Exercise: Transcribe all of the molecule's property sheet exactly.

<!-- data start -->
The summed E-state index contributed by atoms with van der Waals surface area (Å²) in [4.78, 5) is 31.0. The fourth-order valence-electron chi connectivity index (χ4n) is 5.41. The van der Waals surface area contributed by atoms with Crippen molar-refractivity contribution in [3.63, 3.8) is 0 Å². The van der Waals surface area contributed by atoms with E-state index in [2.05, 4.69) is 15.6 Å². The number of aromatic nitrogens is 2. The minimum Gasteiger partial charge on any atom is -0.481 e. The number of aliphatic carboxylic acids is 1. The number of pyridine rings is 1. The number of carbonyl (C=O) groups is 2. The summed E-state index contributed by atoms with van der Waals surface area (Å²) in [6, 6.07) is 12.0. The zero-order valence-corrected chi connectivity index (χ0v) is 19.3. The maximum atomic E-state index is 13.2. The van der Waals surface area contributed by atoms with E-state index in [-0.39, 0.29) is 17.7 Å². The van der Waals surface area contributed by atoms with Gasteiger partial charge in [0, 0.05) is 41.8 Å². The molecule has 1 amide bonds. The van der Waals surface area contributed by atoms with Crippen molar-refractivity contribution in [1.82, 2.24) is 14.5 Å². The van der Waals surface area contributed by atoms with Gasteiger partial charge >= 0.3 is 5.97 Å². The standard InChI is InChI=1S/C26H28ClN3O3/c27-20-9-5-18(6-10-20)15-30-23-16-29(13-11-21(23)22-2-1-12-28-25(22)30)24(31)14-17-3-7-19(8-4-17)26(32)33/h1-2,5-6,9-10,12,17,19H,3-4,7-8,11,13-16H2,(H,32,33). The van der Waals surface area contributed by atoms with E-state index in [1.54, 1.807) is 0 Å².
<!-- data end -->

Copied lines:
The summed E-state index contributed by atoms with van der Waals surface area (Å²) in [4.78, 5) is 31.0. The fourth-order valence-electron chi connectivity index (χ4n) is 5.41. The van der Waals surface area contributed by atoms with Crippen molar-refractivity contribution in [3.63, 3.8) is 0 Å². The van der Waals surface area contributed by atoms with E-state index in [2.05, 4.69) is 15.6 Å². The number of aromatic nitrogens is 2. The minimum Gasteiger partial charge on any atom is -0.481 e. The number of aliphatic carboxylic acids is 1. The number of pyridine rings is 1. The number of carbonyl (C=O) groups is 2. The summed E-state index contributed by atoms with van der Waals surface area (Å²) in [6, 6.07) is 12.0. The zero-order valence-corrected chi connectivity index (χ0v) is 19.3. The maximum atomic E-state index is 13.2. The van der Waals surface area contributed by atoms with E-state index in [-0.39, 0.29) is 17.7 Å². The van der Waals surface area contributed by atoms with Gasteiger partial charge in [0, 0.05) is 41.8 Å². The molecule has 1 amide bonds. The van der Waals surface area contributed by atoms with Crippen molar-refractivity contribution in [1.82, 2.24) is 14.5 Å². The van der Waals surface area contributed by atoms with Gasteiger partial charge >= 0.3 is 5.97 Å². The standard InChI is InChI=1S/C26H28ClN3O3/c27-20-9-5-18(6-10-20)15-30-23-16-29(13-11-21(23)22-2-1-12-28-25(22)30)24(31)14-17-3-7-19(8-4-17)26(32)33/h1-2,5-6,9-10,12,17,19H,3-4,7-8,11,13-16H2,(H,32,33). The van der Waals surface area contributed by atoms with E-state index in [1.54, 1.807) is 0 Å².